When Milla* returned to work after having her first child, she was optimistic about balancing her job as a schoolteacher with motherhood. Her seven-month-old was an easy baby, and while her work kept her busy, she was confident she could manage.
But being a mum and a full-time teacher was stressful. By the time she had her second child, Milla, now 40, found herself constantly exhausted in her struggle to be a good wife and mother, and an inspiring teacher. Embracing the 21st-century talk of balance, having it all and flexible workplaces, Milla asked her employer for a part-time role.
Her employer refused. Dejected and desperate, Milla sought a break the only way she knew how: by falling pregnant again.
The band-aid baby is the get-out-of-work card for a woman desperate to escape the demands of her job.
"The idea of having a third baby arose out of a desperate need to get out of a stressful lifestyle," she says. "It seemed like the best possible solution – in my mind, staying at home and dealing with the demands of a baby greatly outweighed the idea of working. I was even willing to go through the symptoms of pregnancy all over again."
Dr Erin Bowe, a clinical and perinatal psychologist, isn't surprised. She says that many women she has seen in her practice have joked about using maternity leave as an "out" from work stress, some revisiting it as a serious option when their working conditions don't improve.
"When you're in a job that makes you miserable, it's sometimes hard to have anything to look forward to," she says. "A baby offers this sense of finding meaning and positivity." Once the domain of the fracturing relationship, the band-aid baby is the get-out-of-work card up the sleeve of a woman desperate to escape the demands of her job – whether it's to take a much-needed time-out, retrain for a different position or start something entirely new.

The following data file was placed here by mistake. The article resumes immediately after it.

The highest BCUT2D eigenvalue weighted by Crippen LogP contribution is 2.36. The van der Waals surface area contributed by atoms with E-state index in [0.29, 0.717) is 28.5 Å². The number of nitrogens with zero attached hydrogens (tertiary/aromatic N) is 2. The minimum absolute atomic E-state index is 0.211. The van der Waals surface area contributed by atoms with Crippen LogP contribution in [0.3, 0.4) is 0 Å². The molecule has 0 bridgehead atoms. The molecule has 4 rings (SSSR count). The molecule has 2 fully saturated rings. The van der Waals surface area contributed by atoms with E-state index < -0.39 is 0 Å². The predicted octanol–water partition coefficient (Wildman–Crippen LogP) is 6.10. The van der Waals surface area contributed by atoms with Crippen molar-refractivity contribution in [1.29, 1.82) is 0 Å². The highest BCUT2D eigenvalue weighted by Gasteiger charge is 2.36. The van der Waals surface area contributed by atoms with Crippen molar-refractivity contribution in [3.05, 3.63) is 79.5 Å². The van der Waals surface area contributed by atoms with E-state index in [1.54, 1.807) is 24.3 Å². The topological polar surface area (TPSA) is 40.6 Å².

"The thought crosses people's minds more than we realise because women are still undervalued at work and that just intensifies when we have kids," says Bianca, 29.
Despite working in her dream PR job and having an employer who was supportive of her commitments to her one-year-old son, another stint of maternity leave seemed a saving grace.
"I had a great boss who was very flexible," she says. "But I always felt the guilt of doing little things like leaving early or coming late. Because of those things, I would take on more work, which would just make me more exhausted."
Even though her husband was a hands-on dad, Bianca bore the brunt of the pressure to juggle work and family, which she blames on outdated attitudes towards child-rearing that are still prevalent in the workplace.
"The biggest problem of all is the attitude. The attitude around having to work shorter hours to pick up your kids or having to leave if your child is unwell – even having to miss work events because you need to be home," she says, counting daycare drop-offs, pick-ups, and the mental load of housework and medical care on top of a paid workload as part of her duties.
"It all falls on the mother. It's no fault of my husband's, but it wasn't really acceptable if he had to leave work abruptly to pick up a sick child so it fell on me."
Bowe says using maternity leave as an "out" shows many workplaces aren't seen as somewhere safe to raise concerns. "Management can grumble about hiring too many women of childbearing age behind closed doors without having to really look at making meaningful change."
Bianca says the pressure of working motherhood – not being able to stay on top of everything and feeling like her heart was in two places – drove her mad, but her second child was the band-aid she didn't know she needed.
"Those nine months were great for my working life," she reveals. "Being on maternity leave meant that I could actually focus on my babies and the house we were building, and it also drove me to start thinking about what I wanted to do long-term."
During this time, she started an online homewares business that has since enabled her to work from home.
"Something about motherhood made me fiercely driven," she says. "It made me re-evaluate how I wanted to do things, and how I wanted to work and live. It's not every day you get that kind of drive and opportunity."
Kelly Quirk, chief executive of Harrier Human Capital, says that babies, like other big life events, spark personal change and reassessment. "Pregnancy and other significant life changes such as deaths, divorce and illness often lead people to re-evaluate their priorities and focus on personal wellness," she says.